Our thanks to both these great young folks … and to all the many, many students who allow the Humanity Project to live up to our motto: “Helping kids to help kids!”

I Care 3.0

Posted By  Bob Knotts 

The Humanity Project today announces a major expansion of our acclaimed teen driver safety program, I Care: Just Let Me Drive. We’re only now in the throes of creating important new additions to that part of the program aimed at educating parents of teen drivers. And at least for the moment, we’ve called that expansion I Care 3.0!

Over the next few months, the Humanity Project will be working with both parents and teens to take I Care to the next level. One key to this will be offering live seminars for groups of parents, where we can teach I Care’s important lessons in person — lessons that focus on the central influence parents have in helping their children drive safely. Research has shown consistently that parents are the major role models for their teen drivers, whether the adults know this or not. If kids see their folks texting or eating or checking sports scores while driving, those young drivers are much more likely to do the same. We also will look for new ways to get our core I Care books to more teens and more parents and we’ll explore other opportunities to discourage distracted teen (and parent) driving through I Care. Those books include the teen-created comic book and other fun materials for parents, something we call I Care: Just Help Them Drive.

None of this would be possible without the generous support of State Farm, our very good neighbors indeed. State Farm helped us create I Care from the ground up in 2012, with funding to work with teams of student writers, illustrators and photographers. This public-minded company also has continued to support I Care financially each year since then — funding that includes their latest grant to the Humanity Project.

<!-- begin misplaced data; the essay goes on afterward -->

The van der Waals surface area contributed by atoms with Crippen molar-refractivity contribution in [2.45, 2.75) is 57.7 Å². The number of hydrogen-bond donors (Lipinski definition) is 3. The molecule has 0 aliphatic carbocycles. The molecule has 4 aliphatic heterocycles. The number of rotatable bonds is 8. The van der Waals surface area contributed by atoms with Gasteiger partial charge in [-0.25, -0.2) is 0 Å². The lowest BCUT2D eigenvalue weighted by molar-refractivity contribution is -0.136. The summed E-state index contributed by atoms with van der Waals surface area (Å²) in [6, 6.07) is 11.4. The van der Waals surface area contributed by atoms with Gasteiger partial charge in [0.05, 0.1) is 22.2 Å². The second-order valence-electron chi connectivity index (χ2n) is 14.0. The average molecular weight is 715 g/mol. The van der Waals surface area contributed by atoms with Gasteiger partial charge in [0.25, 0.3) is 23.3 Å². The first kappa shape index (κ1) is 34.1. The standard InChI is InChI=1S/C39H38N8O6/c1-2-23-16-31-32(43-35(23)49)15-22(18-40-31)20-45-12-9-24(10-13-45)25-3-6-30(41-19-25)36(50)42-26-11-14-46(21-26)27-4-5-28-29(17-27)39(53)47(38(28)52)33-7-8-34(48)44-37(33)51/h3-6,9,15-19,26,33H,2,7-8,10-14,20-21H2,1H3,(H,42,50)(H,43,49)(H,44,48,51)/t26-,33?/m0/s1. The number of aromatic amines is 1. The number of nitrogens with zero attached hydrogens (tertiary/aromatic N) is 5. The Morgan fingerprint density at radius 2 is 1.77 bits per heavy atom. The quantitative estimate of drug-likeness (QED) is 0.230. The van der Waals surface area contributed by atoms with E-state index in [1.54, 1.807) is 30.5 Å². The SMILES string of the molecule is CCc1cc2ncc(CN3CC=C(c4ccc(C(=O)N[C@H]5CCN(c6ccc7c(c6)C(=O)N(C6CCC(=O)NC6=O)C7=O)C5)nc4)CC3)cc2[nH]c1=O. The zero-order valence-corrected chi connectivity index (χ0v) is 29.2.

We’re proud to tell you that State Farm has just given us $15,000 for I Care in 2016 and we are deeply grateful. This will allow us the resources and time to bring I Care to more people in more ways. We also must mention that I Care is supported with grants from our wonderful friends at Joe DiMaggio Children’s Hospital and Children’s Services Council of Broward County. These partners help us to help kids … and to help parents to help their kids as well. We are very, very appreciative to each of these fine organizations.

We’ll keep you posted on the progress of I Care 3.0. Please feel free to check out our existing free I Care resources on this website, which you can find by clicking on this link: I Care: Just Let Me Drive. Meanwhile, we want to thank State Farm again for making possible the latest expansion of our I Care program — with a special nod to Jose Soto, State Farm’s amazing Public Affairs Community Specialist for Florida. Jose and his colleagues at State Farm along with our other community partners are making a valuable contribution to society: helping to prevent accidents, injuries and deaths on the highways.